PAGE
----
Seaglider observations of blooms and subsurface chlorophyll maxima off the Washington coast

Perry, M. J., B. S. Sackmann, C. C. Eriksen, C. M. Lee

Limnol. Oceanogr., 53(5_part_2), 2008, 2169-2179 | DOI: 10.4319/lo.2008.53.5_part_2.2169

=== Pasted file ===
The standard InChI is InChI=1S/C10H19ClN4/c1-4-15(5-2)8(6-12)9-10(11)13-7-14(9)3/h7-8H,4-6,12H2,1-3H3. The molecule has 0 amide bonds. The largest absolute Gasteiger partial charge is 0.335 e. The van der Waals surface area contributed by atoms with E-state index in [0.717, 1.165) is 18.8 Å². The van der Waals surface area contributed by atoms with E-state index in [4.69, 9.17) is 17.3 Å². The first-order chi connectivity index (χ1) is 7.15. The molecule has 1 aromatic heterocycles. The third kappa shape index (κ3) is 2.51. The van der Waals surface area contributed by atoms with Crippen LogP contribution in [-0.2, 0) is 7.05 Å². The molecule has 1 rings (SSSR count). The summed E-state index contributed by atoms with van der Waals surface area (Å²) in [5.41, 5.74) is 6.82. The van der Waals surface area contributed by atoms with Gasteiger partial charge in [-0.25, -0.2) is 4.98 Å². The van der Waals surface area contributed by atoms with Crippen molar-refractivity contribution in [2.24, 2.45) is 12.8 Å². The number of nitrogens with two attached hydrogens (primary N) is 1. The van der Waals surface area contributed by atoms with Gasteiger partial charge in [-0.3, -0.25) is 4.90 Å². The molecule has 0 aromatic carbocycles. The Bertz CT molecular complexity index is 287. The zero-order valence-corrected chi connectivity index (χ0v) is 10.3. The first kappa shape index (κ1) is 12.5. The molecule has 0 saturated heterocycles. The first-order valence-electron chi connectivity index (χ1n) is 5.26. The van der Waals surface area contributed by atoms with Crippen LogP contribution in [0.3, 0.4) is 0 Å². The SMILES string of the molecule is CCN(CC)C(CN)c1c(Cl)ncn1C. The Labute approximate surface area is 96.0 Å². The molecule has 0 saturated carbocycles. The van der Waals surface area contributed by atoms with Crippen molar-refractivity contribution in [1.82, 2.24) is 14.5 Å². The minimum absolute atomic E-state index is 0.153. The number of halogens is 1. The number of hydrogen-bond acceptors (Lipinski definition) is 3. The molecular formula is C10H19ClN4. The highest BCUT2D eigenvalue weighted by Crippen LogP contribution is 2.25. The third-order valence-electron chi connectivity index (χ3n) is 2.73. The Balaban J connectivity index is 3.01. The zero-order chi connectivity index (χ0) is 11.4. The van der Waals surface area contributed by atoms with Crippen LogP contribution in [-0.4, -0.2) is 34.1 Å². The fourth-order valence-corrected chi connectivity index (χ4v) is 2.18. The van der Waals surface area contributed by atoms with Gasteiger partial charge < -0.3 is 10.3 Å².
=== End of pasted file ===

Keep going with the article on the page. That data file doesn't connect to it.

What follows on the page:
ABSTRACT: From September 2003 to December 2007, autonomous, underwater Seaglider continuously ran a V-shaped transect off Washington State from about 200-m water depth (i.e., at the break between the shelf and slope) to offshore waters with depths >2700 m. Seaglider visited the offshore vertex at 47ºN, 128ºW, where our observations concentrated, approximately monthly. Seaglider measured temperature, conductivity, and dissolved oxygen to 1000 m and also recorded chlorophyll a (Chl a) fluorescence and particulate optical backscatter to 150 m. Distinct interannual variation was documented in timing and depths of winter mixing, transition to a shallow summer pycnocline, and onset of mixed-layer erosion in autumn. Chl a concentrations estimated from fluorescence were directly comparable among the seven laboratory-calibrated sensors used, but their estimates exceeded concurrent, satellite-derived concentrations by a factor of three. Seaglider optical profiles enabled interpretation of satellite imagery by revealing that the apparent autumn bloom after destratification was instead a vertical redistribution of phytoplankton from the subsurface maximum to a depth where they could be observed by satellites. Results of 4 yr of sampling within 25 km of the vertex demonstrate the value of gliders in ocean observing and their capability to carry out multiyear, fully autonomous operations under any sea state. The true power of glider programs will be realized in combination with other measurement platforms, including larger spatial coverage by satellites and more comprehensive biogeochemical measurements from moorings and occasional ship-based sampling.

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